Erika: Yeah, that Magic Wand Plus review was, I think, the first comic and review that I did for Oh Joy after I got out of Space Camp. And I used Magic Wand Plus, and it was my first orgasm that I’d had in a really long time.
It did spark this thing in me where it’s like, I’m still capable of this. I’m still capable of feeling pleasure and joy and I incorporated that into the review. It’s kind of an atypical review for a sex toy, but I got to craft a story that’s about going from a really low place to finding a spark of hope and finding a spark of pleasure. That it’s still out there and we can find different ways to it, and the Magic Wand certainly doesn’t hurt.
Lorrae: I feel that way so much, too, especially in those low moments. It’s finding those simple pleasures or just knowing that my body is still capable of pleasure. And the Magic Wand definitely holds a special place in my heart because it is so powerful.
So, for somebody who is wanting to explore pleasure and isn’t sure where to start, maybe they’re thinking about the Magic Wand and wanted to try it for the first time. Do you have any recommendations based on your reviews of their different varieties on where to start or what you would recommend, or any destigmatizing around that type of power?
Erika: The original Magic Wand just had two speeds and it could be either a hard, fast speed or it could be a harder, faster speed. And now the models that they’re making have variations on speed so you can start low and then work your way up to high. That’s a great improvement that has been incorporated into the design.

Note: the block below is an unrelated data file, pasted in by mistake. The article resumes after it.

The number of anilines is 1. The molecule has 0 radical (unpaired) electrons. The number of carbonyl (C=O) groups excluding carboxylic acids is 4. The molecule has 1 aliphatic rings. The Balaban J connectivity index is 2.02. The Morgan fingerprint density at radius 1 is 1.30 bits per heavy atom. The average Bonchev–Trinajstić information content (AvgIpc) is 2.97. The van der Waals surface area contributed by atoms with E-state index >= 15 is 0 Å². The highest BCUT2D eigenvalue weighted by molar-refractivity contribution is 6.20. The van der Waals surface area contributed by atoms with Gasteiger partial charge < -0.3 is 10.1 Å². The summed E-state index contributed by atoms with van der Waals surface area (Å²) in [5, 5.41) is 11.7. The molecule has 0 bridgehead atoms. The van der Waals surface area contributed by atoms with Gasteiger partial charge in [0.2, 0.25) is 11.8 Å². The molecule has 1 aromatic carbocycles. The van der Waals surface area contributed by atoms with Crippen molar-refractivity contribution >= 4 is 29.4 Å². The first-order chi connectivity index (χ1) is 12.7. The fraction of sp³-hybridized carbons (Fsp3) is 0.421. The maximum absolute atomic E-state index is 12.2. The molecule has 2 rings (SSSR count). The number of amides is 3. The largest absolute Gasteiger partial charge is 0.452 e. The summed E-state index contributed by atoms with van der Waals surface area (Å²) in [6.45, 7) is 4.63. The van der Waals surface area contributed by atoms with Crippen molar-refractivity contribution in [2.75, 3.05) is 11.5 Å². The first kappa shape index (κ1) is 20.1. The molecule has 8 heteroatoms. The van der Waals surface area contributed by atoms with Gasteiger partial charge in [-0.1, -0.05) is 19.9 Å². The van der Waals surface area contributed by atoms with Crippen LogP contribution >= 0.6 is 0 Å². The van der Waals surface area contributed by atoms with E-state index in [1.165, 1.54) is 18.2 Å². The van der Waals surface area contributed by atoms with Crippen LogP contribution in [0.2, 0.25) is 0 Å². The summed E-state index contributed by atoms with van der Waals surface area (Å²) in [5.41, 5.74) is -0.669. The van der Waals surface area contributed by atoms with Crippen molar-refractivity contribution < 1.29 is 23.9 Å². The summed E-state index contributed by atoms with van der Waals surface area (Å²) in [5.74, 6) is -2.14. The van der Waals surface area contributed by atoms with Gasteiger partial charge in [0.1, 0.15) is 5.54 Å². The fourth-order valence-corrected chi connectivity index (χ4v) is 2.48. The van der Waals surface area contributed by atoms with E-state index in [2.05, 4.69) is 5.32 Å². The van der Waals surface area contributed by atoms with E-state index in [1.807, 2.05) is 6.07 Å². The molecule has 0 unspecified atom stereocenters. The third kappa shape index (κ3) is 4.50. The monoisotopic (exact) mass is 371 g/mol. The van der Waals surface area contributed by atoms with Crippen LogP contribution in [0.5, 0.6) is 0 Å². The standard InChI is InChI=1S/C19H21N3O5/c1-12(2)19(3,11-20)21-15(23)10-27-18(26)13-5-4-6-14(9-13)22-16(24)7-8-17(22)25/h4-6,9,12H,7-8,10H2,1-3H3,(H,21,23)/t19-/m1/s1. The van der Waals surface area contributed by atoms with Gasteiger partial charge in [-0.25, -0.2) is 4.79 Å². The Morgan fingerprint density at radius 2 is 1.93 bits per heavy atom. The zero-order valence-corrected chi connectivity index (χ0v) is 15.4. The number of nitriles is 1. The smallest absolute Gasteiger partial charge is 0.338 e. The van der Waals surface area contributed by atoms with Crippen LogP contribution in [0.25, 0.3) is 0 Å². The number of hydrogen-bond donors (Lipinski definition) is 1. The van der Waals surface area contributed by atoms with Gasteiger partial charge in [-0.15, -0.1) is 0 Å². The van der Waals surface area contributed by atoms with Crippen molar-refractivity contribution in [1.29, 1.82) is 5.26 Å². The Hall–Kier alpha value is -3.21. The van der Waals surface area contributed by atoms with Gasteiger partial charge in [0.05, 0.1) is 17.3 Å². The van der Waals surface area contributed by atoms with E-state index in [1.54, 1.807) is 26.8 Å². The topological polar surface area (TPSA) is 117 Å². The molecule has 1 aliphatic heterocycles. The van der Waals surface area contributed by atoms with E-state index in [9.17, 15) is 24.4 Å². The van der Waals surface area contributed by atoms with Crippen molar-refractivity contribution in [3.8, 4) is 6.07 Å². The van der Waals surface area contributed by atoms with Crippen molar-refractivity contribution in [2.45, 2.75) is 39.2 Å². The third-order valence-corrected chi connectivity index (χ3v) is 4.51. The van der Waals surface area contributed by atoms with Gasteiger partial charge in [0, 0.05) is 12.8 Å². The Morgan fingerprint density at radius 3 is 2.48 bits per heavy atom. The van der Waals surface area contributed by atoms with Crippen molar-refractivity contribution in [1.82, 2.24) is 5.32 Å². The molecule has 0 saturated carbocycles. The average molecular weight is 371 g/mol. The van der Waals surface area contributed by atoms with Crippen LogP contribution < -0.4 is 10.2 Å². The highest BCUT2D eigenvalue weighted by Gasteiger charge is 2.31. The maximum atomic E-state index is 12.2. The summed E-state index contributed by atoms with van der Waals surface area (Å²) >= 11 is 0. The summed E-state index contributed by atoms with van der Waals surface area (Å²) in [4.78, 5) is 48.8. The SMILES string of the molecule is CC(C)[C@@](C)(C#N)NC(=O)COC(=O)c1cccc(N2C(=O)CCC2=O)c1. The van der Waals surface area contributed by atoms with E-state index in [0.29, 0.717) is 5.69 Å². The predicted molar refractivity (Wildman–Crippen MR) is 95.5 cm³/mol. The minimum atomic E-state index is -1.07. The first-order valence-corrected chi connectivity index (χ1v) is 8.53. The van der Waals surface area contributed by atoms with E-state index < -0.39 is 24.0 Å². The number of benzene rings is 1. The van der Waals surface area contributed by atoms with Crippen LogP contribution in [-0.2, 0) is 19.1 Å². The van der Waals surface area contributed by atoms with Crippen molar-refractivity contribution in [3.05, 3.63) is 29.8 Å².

Lorrae: Yeah, I think that the rechargeable has buttons up and down so that you can adjust the speeds. I think the mini has three and then the rechargeable has four. And then I’m not sure if the plus has either three or four, but you can adjust the speed there. plus, the rechargeable also has patterns.
Choosing a Good Sex Toy
Lorrae: How do you decide which toys you’re going to review and what do you look for in a good toy or a good brand to be able to feature it in your comics?
Erika: It used to be toys that just looked crazy that were gonna be a good review. So, even if I looked at it and I was like, “I already know that is not gonna suit my anatomy,” I would still give it a go anyway because I’m gonna get a good story out of this, I’ll be able to do a fun comic. I’ll get to draw this, this wacky feature.
So there was definitely reviewing toys just based on potential for making an interesting comic. I’d say that was the primary one going forward. When we started, we were just reviewing the toys that we already had, which the Magic Wand was the very first review on a Oh Joy Sex Toy. Yeah, that’s what we launched with, and it was a positive review, obviously. So it also started with the toys that I already liked.
Once Oh Joy took off, we had all these sex toy companies wanting us to review them. We just started taking on all different types and definitely looking for the ones that looked unique or ones that were improving on established features.
With my mental health and desire for sex being in such flux, I haven’t been reviewing toys in a couple of years now, but the guest artists that we hire, they still will review toys. We try to hook them up with free sampler toys from companies or they review their favorites that they already have.
Voyage through the heart of unlearning shame and embodying sex positivity, where Erika shares her personal odyssey in shedding the weight of societal narratives and embracing a world filled with pleasure, while navigating personal identity and how we relate to ourselves as erotic beings.
Erika’s art dares to illuminate the taboo, sparks curiosity, and invites you to explore the corners of your desires, too. It’s a journey that transcends boundaries, inviting you to embrace the joy of toys and their power to become instruments of self-expression.